St. John Chrysostom was known to be a prolific, well-spoken and challenging preacher. The name “Chrysostom” means “golden-mouthed.” He spoke eloquently of the Scriptures, of which he had an extensive understanding, and applied their words to the times of his day. He was known, actually, to often preach for two hours or more! So, in his honor, I thought it appropriate to preach … oh, never mind.
John was manipulated by the emperor to become bishop of Constantinople, the capital city, because the emperor thought he could manipulate John. But he couldn’t. John would not be a kept man. So he would preach against the opulence of the wealthy and the mistreatment of the poor. He deposed bishops who had bribed their way into office. He would only offer a modest meal to those who came to kiss up to the bishop, rather than an opulent table that they had been expecting. He would not accept the pomp and ceremony that afforded him a place above most ranking members of the court.
But not everyone liked John. Many of his sermons called for concrete steps to share wealth with the poor. The rich did not appreciate hearing from John that private property existed because of Adam’s fall from grace any more than married men liked to hear that they were bound to marital fidelity just as much as their wives. When it came to justice and charity, John acknowledged no double standards. I have to admit, I think I would have liked his preaching!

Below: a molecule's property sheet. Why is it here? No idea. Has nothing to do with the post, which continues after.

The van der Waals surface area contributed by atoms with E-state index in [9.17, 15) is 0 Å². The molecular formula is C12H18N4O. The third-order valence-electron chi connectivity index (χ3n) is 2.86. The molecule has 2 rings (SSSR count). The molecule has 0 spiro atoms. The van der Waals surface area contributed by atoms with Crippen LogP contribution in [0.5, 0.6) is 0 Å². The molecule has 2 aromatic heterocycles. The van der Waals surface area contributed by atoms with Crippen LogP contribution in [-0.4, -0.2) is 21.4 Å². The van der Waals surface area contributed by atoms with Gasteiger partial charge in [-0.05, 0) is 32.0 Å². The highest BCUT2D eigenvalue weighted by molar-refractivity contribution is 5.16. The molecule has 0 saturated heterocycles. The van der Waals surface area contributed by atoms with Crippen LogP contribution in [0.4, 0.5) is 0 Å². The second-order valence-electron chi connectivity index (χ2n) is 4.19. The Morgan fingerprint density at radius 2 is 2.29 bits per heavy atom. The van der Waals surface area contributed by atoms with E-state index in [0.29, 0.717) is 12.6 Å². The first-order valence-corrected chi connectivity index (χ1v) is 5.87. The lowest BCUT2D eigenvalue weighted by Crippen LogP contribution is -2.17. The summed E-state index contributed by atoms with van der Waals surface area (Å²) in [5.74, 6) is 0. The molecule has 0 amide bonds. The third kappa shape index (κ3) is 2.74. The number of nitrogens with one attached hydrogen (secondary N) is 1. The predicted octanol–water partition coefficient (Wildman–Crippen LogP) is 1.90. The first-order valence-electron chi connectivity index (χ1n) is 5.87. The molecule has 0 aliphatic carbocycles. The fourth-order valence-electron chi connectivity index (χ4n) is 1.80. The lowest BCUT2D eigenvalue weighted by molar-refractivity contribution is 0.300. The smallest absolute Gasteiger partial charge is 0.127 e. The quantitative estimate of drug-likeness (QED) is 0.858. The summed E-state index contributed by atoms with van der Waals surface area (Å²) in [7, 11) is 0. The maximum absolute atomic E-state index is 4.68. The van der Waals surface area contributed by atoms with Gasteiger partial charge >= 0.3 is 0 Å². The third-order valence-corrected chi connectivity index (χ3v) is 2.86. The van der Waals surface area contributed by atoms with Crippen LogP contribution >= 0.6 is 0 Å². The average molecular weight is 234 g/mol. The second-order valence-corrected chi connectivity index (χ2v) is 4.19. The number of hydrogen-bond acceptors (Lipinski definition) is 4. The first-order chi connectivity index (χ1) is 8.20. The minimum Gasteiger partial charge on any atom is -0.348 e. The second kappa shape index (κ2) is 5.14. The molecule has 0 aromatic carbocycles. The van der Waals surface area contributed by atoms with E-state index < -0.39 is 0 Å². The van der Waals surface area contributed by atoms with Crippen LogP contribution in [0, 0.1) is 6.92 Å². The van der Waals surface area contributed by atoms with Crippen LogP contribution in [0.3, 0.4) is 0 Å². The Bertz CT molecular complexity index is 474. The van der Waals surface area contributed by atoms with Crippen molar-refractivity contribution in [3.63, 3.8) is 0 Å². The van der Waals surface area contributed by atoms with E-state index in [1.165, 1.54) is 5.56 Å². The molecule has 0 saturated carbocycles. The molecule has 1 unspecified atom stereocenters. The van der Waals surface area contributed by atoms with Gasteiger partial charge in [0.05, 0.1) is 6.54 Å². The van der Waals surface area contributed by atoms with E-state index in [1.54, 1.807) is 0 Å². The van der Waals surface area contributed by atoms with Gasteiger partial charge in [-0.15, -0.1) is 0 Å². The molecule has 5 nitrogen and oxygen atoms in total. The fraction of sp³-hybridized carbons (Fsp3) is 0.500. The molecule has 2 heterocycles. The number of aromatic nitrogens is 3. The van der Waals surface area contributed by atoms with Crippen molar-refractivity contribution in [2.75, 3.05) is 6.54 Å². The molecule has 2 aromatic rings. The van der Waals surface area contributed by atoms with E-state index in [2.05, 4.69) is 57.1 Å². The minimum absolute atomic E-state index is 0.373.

What we should get from St. John Chrysostom, though, is that discipleship has to be imbued with fidelity and integrity. We have to practice what we preach. Today’s Scriptures call us to be loving, forgiving and thankful. Those can’t be just nice words that we think other people should do. We have to be those disciples who give lavishly of our personal resources, who forgive from the heart, who avoid judging and love all people deeply. If our living had this kind of integrity, then we could be “golden-mouthed” too, not so much by our words as by our actions.